Your Thomistic Coolness for Today

Lots of people think of creation as something that happened a long time ago at the Big Bang. And because they do, they also think of the universe as a thing that exists alongside God, with him occasionally sticking his finger in work a miracle or maybe tweak the DNA to make a tyrannosaurus.

Thomas does not see creation that way. He insists that creation is right now, right where you are. God is actively sustaining you in being. Without his present, conscious act of willing you to go on being right this very second, you (and everything else) would simply cease to be. He didn’t just hit the cueball at the Big Bang and then wander off, only to check in now and then and see if Moses had been born so he could get his little Redemption story under way. God has sustained All That Is in being throughout every nanosecond and every square inch of spacetime from the first instant till now and will do so till he brings about a new heaven and new earth.

No. Really:

-De Veritate 5.2 ad 6: “This action [creation] of God must not be compared to the action of a craftsman building a house, for, when his action ceases, the house still remains; it should rather be compared to the sun’s lighting up the air. Consequently, when God no longer gives existence to a creature, whose very existence depends on His will, then this creature is reduced to nothingness.”

-Commentary on Hebrews 1.2.30: “Just as the house ceases coming into existence when the builder ceases to act, and
just as the air ceases to be illuminated when the sun no longer shines; so, when the divine power is removed, the being, the coming-to-be and the substance of every creature is removed.”

-Commentary on Colossians 1.4.44: “If God took his power away from us, all things would immediately cease to exist.”

-De Potentia Dei 5.1: “It must be admitted that things are preserved in existence by God, and that they would instantly be reduced to nothing were God to abandon them.”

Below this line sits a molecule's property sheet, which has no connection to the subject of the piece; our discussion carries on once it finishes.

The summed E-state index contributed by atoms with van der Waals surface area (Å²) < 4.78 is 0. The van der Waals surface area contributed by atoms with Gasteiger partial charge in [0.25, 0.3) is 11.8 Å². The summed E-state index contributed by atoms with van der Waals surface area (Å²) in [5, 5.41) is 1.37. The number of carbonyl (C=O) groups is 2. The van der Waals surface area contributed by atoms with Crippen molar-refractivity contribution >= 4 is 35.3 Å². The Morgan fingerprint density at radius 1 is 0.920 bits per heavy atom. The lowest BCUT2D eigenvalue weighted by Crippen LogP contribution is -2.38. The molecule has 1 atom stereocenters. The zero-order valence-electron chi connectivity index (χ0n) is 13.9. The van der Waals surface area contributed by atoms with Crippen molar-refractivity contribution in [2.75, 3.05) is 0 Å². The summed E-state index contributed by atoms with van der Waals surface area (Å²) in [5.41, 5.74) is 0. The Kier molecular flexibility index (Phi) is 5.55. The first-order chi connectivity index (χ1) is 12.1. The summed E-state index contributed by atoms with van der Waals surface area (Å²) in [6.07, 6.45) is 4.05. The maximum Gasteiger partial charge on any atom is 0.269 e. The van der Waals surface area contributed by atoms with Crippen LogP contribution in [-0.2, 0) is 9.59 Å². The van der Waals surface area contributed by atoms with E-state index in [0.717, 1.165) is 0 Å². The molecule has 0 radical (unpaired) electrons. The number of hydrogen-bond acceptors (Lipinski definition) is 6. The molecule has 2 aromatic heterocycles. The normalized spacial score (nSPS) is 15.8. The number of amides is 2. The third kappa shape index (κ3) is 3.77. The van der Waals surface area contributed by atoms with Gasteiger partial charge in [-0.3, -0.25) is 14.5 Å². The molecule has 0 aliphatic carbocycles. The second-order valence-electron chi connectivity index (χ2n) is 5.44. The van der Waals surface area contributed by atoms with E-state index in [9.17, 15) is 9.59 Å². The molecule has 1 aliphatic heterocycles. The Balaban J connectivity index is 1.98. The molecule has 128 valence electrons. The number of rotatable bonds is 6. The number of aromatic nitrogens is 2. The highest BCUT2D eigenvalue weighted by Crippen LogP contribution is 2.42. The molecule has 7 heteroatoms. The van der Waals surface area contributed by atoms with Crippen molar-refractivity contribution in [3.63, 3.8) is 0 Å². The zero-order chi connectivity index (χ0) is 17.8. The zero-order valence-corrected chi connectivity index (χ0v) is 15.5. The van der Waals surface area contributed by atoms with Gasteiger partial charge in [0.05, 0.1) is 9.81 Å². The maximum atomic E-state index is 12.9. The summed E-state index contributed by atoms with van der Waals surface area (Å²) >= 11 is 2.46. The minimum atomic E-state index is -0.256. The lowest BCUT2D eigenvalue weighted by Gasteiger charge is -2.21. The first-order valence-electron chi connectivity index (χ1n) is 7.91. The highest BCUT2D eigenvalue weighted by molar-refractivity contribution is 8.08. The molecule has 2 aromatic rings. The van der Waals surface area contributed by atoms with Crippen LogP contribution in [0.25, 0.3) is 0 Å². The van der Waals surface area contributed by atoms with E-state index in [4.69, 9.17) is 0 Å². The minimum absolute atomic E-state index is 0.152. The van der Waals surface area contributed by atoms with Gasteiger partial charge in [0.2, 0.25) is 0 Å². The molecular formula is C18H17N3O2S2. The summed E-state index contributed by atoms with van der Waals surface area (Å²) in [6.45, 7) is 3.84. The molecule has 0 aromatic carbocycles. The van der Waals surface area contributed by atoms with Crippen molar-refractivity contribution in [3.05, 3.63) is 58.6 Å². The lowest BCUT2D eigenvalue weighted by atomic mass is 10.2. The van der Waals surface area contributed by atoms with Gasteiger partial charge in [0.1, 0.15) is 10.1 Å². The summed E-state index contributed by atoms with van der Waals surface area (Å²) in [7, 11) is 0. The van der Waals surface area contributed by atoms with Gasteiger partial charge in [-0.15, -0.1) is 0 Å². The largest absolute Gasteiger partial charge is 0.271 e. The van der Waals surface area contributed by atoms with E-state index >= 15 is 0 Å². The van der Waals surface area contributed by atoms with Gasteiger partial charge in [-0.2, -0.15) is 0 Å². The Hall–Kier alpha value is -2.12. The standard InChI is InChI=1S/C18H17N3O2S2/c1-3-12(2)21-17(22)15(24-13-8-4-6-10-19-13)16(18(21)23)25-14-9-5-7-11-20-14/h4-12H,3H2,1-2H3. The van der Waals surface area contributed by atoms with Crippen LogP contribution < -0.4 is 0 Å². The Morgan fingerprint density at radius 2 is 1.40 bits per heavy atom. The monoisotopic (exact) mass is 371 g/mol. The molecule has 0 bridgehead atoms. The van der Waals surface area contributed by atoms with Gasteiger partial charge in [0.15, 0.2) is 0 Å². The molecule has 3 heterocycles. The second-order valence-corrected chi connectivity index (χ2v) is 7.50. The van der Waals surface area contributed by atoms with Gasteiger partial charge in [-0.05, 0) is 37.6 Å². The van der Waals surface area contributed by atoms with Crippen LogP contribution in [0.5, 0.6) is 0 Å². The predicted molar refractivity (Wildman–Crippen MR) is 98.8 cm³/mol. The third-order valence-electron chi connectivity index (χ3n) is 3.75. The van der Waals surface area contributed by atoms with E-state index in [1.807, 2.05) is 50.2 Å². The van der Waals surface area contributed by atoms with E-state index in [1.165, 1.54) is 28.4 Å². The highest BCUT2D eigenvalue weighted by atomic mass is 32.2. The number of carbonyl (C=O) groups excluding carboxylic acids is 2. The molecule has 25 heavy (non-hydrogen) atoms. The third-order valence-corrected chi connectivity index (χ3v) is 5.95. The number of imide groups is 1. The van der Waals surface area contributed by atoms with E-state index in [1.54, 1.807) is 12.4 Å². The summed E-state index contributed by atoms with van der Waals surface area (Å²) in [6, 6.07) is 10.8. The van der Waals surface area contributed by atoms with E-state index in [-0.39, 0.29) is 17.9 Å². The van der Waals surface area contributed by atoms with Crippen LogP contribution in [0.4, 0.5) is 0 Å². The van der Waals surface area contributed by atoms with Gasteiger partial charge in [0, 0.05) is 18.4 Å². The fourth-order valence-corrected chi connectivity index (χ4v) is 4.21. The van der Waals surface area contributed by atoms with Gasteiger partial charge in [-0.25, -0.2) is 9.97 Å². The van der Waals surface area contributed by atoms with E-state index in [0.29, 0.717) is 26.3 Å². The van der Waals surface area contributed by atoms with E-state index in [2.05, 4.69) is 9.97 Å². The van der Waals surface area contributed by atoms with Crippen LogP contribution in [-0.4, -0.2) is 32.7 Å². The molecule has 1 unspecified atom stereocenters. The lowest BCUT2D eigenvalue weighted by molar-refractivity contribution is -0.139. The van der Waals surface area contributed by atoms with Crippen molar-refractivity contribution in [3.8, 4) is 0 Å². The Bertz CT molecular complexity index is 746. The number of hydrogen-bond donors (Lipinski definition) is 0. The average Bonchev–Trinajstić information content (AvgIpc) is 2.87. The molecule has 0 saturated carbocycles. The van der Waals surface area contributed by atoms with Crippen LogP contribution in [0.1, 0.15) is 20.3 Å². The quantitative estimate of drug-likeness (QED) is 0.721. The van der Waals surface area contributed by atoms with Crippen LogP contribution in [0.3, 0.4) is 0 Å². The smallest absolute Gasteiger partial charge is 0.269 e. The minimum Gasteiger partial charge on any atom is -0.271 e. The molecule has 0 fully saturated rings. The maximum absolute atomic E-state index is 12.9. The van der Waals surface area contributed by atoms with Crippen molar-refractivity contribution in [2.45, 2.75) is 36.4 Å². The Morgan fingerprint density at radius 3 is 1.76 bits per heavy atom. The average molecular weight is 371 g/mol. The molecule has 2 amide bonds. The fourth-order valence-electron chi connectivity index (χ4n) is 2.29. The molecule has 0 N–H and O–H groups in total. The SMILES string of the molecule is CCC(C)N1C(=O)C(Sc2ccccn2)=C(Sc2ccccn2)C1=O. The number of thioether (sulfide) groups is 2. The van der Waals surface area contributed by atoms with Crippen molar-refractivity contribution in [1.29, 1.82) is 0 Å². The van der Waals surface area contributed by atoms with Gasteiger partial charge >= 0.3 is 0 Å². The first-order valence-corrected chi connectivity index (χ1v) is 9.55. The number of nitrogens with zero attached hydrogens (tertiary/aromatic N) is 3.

In short, if God wanted to destroy the world, he would not have to do anything. He would have to stop doing something.

Chesterton got this. So did St. Francis of Assisi. And so both of them felt in their bones a sense of living gratitude to God for keeping everything in being:

If a man saw the world upside down, with all the trees and towers hanging head downwards as in a pool, one effect would be to emphasise the idea of dependence. There is a Latin and literal connection; for the very word dependence only means hanging. It would make vivid the Scriptural text which says that God has hung the world upon nothing. If St. Francis had seen, in one of his strange dreams, the town of Assisi upside down, it need not have differed in a single detail from itself except in being entirely the other way round. But the point is this: that whereas to the normal eye the large masonry of its walls or the massive foundations of its watchtowers and its high citadel would make it seem safer and more permanent, the moment it was turned over the very same weight would make it seem more helpless and more in peril. It is but a symbol; but it happens to fit the psychological fact. St. Francis might love his little town as much as before, or more than before; but the nature of the love would be altered even in being increased. He might see and love every tile on the steep roofs or every bird on the battlements; but he would see them all in a new and divine light of eternal danger and dependence. Instead of being merely proud of his strong city because it could not be moved, he would be thankful to God Almighty that it had not been dropped; he would be thankful to God for not dropping the whole cosmos like a vast crystal to be shattered into falling stars. Perhaps St. Peter saw the world so, when he was crucified head-downwards.

So did Jesus who, even as he faced betrayal and death, chose to celebrate a rite called Eucharist and offering nothing but thanksgiving to the God he trusted would multiply and amplify still more Being and Goodness out of the greatest act of life denial–the murder of God–in history.

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